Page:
The Human Faces of God

The battle over the Bible is increasingly polarized between the absolutism of inerrantists who claim to speak for all Christians and the scorn of secularists who find easy targets for ridicule. With an engaging combination of honesty, goodwill, and wit, Thom Stark offers a vital third way. He explodes the “hermeneutics of convenience” of self-styled inerrantists, examines some of the most objectionable aspects of the Bible, and refuses throughout to sacrifice moral decency on the altar of inerrantist dogma—which is, after all, as much a human construction as the biblical criticism that inerrantists deride. This is must reading for Christians who have agonized over their own private doubts about Scripture—and for others who have given up hope that evangelical Christians can practice intelligent, moral interpretation of the Bible.

 

Dr. Neil Elliott
Adjunct Instructor
United Theological Seminary
Author of Liberating Paul

Review & Commentary

One thought on “The Human Faces of God

  1. Review

    Most Christians think that they must either accept the Bible as divinely inspired in its entirety or reject it as a moral and spiritual guide.  But among theologians, this has never been a consensus position.  Like Bart Ehrman, Thom Stark offers the lay reader a window into the world where theologians and antiquities scholars wrestle with the ancient texts that comprise the Bible.  He provides an accessible introduction to the methods that scholars use to evaluate the history and intent of a biblical text. 

    In doing so, Stark confronts so called inerrantists head on, exposing what he calls a “hermeneutics of convenience” as they pick among a potpourri of interpretive methods, depending on whichever one best protects their dogmatic insistence that the Bible is God’s perfect and complete revelation to humankind.   One of his chapter titles sums it up:  “There are no inerrantists.”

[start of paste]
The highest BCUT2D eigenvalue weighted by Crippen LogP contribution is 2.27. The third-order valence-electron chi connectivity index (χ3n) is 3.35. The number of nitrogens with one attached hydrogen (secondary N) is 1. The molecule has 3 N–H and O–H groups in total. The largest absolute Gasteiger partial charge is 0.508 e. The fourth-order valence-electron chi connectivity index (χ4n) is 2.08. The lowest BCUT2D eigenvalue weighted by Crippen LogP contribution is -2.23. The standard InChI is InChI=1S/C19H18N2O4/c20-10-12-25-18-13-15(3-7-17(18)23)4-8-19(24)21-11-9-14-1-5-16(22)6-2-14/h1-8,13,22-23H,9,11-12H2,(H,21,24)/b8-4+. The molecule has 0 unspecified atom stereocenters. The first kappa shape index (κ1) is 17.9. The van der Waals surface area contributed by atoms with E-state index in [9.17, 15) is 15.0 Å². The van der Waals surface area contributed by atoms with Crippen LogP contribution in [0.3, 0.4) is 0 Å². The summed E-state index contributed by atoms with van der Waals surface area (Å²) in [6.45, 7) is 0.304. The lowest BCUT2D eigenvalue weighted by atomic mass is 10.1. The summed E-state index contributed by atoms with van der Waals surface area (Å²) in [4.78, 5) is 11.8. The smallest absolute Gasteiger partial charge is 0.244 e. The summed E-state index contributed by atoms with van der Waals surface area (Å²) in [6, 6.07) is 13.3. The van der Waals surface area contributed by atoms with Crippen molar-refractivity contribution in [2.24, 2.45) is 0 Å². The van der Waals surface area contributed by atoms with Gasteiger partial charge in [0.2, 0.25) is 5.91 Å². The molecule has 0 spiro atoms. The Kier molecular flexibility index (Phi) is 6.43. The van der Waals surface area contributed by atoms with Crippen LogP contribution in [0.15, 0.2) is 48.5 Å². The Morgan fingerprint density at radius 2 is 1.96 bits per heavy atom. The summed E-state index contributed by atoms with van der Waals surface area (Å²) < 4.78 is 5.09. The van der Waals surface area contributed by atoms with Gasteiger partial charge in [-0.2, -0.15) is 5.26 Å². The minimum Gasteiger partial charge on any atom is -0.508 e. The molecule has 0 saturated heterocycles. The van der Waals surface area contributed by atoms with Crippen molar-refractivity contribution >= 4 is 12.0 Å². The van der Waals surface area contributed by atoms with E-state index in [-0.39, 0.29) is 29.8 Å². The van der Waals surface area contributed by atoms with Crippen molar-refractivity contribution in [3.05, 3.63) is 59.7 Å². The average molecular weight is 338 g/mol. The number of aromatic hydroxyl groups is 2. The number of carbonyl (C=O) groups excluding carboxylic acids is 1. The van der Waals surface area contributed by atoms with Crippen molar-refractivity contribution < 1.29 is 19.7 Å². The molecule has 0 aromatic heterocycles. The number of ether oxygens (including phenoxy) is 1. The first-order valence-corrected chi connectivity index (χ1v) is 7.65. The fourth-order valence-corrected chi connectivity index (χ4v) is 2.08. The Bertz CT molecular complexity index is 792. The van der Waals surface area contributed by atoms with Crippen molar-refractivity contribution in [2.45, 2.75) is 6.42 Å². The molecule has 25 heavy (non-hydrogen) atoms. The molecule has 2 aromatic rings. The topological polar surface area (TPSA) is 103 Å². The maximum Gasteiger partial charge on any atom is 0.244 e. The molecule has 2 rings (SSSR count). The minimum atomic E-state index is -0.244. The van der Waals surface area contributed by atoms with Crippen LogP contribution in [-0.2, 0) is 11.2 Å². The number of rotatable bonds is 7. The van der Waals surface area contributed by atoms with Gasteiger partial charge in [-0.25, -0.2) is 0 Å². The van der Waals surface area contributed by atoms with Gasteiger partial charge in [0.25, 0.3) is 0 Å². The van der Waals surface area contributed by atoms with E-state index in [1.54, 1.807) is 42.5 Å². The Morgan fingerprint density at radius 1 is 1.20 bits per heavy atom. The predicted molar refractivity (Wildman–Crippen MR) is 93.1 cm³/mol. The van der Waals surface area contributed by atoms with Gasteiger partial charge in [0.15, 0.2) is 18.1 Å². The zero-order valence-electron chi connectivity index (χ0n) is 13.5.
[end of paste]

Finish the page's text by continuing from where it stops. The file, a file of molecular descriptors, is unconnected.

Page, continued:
I recently reread The Sins of Scripture: Exposing the Bible’s Texts of Hate to Reveal the God of Love, by John Shelby Spong.  I am forever indebted to Spong’s patient tireless engagement in the process of reformation.  But I will confess that of the two books I learned more from The Human Faces of God.  Stark doesn’t simply expose the Bible’s endorsements of sexism, racism and genocidal violence, he helps us to understand where they came from, how they borrowed from or built other texts and traditions from the Ancient Near East, and how they inadvertently reveal the ongoing clash of ideas as the early Hebrew religion emerged and evolved into Judaism and then Christianity. 

    To read The Human Faces of God is not simply to partake of one side of a theological argument.  It is to acquire the tools of an archeologist, a set of scrapers and magnifying glasses for revealing the historical, cultural and political processes that sculpted the modern Bible.  It is to acquire a body of knowledge from which there is no going back.   

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